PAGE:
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Library: Cite Sources

Citing Your Sources

Below you will find information about citing sources in your work. In accordance with Austin College's Academic Integrity Policy, all sources (whether print or electronic) must be cited correctly within the text of your work and in a list of works cited. Citation formats (or "styles") vary depending on the discipline. Check with your professor or reference your course syllabus if you are unsure of which style to follow.

Keep in mind, the library has several style manuals on reserve for you to utilize! These style manuals are available for checkout at the circulation desk.

Why Cite Your Sources?

There are many reasons to cite the sources you use for any research assignment, whether it is a paper or presentation. Following is a list of these reasons and explanations for why citing properly is so important.


Acknowledging Others' Work

When you acknowledge an author's work, you are giving them credit for their own original ideas, research, and effort. You should always give credit to an author for their work

 

Maintaining Credibility

Citations show that you have researched your topic and you know what you are talking about. It also shows that you consulted credible sources during the research process.

 

Avoiding Plagiarism

Plagiarism includes not citing your sources, or not citing your sources properly. Learning how and when to properly cite your sources will help you avoid plagiarism.

 

Finding Your Sources is Easier

The readers of your paper or audience of your speech can more easily find the sources you used. This is handy in the case that they need to verify the information you used, or if they just simply wish to learn more about the topic.

How and When to Cite

Citation styles provide you the rules for formatting your citations, the paper itself, and your works cited/reference page.

APA and MLA are the two most common citation styles, but there are many others, such as Chicago, Turabian, and ACS. Citation styles vary for each discipline. Check with your professor, or reference your course syllabus or assignment, to verify which style you should use.


HOW DO I CITE?

Sources are typically worked into your paper or speech in the following ways:

  1. Quoting -- this is when you copy a short passage from a source word for word, utilizing quotation marks around the copied text.
  2. Paraphrasing -- this is when you use an idea from a source but put it into your own words. A paraphrased statement can be about as long as the original text.
  3. Summarizing -- this is when you restate the main ideas of a source in your own words. A summary is usually shorter than the original text.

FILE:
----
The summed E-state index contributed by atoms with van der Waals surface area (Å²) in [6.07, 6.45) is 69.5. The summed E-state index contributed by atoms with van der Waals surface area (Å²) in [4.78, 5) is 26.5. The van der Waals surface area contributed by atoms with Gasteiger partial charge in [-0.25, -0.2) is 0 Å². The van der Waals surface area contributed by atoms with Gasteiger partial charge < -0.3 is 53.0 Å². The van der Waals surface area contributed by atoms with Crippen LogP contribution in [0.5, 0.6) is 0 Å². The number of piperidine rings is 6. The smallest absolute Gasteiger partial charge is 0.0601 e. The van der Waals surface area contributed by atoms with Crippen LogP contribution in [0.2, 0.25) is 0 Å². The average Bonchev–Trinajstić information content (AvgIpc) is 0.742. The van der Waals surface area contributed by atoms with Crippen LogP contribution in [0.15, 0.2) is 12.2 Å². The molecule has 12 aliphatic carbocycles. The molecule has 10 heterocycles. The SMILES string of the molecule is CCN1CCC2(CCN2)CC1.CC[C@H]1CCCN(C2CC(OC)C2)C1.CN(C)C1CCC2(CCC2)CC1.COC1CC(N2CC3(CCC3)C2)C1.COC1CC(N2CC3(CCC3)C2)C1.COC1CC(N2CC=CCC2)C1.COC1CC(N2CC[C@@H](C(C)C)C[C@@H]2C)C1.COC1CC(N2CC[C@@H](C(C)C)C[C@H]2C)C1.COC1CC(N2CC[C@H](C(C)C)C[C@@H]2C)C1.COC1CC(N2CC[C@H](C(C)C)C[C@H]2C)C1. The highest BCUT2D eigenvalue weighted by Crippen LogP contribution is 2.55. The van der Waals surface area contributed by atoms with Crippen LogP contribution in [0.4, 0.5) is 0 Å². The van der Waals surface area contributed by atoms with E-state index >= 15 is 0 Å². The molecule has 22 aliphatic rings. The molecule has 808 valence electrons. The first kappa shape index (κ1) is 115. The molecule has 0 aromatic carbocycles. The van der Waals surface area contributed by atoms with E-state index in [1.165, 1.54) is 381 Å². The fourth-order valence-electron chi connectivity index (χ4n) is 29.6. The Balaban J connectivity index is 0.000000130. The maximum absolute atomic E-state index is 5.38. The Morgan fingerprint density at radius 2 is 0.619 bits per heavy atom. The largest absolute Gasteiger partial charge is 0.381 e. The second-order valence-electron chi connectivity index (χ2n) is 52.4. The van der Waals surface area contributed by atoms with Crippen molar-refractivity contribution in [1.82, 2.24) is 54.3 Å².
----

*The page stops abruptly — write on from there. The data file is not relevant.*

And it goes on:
WHEN DO I CITE?

When writing a research paper, you need to cite:

  • within the paper, using in-text citations, to reference the author's work or idea
  • in the bibliography (or "reference list" / "works cited" page), which will contain the full citation for each source you used

When giving a speech or presentation, you need to cite:

  • in the bibliography, just as you would when writing a paper
  • in the speech outline, using in-text citations
  • during the speech, utilizing verbal cues such as "according to...," etc.

Library Information

 

Abell Library Center

900 N. Grand Avenue, Suite 6L

Sherman, TX 75090-4400

Phone: 903-813-2236

Fall 2017 Hours
Days Times
Monday 7:45 am - Midnight
Tuesday 7:45 am - Midnight
Wednesday 7:45 am - Midnight
Thursday 7:45 am - Midnight
Friday 7:45 am - 6:00 pm
Saturday 11:00 am - 5:00 pm
Sunday Noon - Midnight

The Purdue OWL - Online Writing Lab

The Purdue OWL is a fantastic resource for help with citing your sources if you are using APA or MLA. Detailed citation information for various types of works in a number of different formats is provided. The APA and MLA formatting and style guides are linked to below.

Managing Your Citations

These are some tools you may use to help you organize and cite your references:

Zotero -- a free, open-source research tool that helps you collect, organize, and analyze research and share it in a variety of ways. Windows, Mac, and Linux applications are available, as well as browser extensions and software plugins.

Mendeley -- a free reference manager and academic social network that helps you organize and discover research, and collaborate with others online. Generate citations as you write, and read and annotate PDFs on any device. Windows, Mac, and Linux applications available, as well as iOS and Android mobile apps, browser extensions, and software plugins.

EasyBib -- a free citation, note taking, and research tool which helps educators teach and students learn how to become effective and organized researchers. 

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Please direct comments or questions about this website to Andrew Smith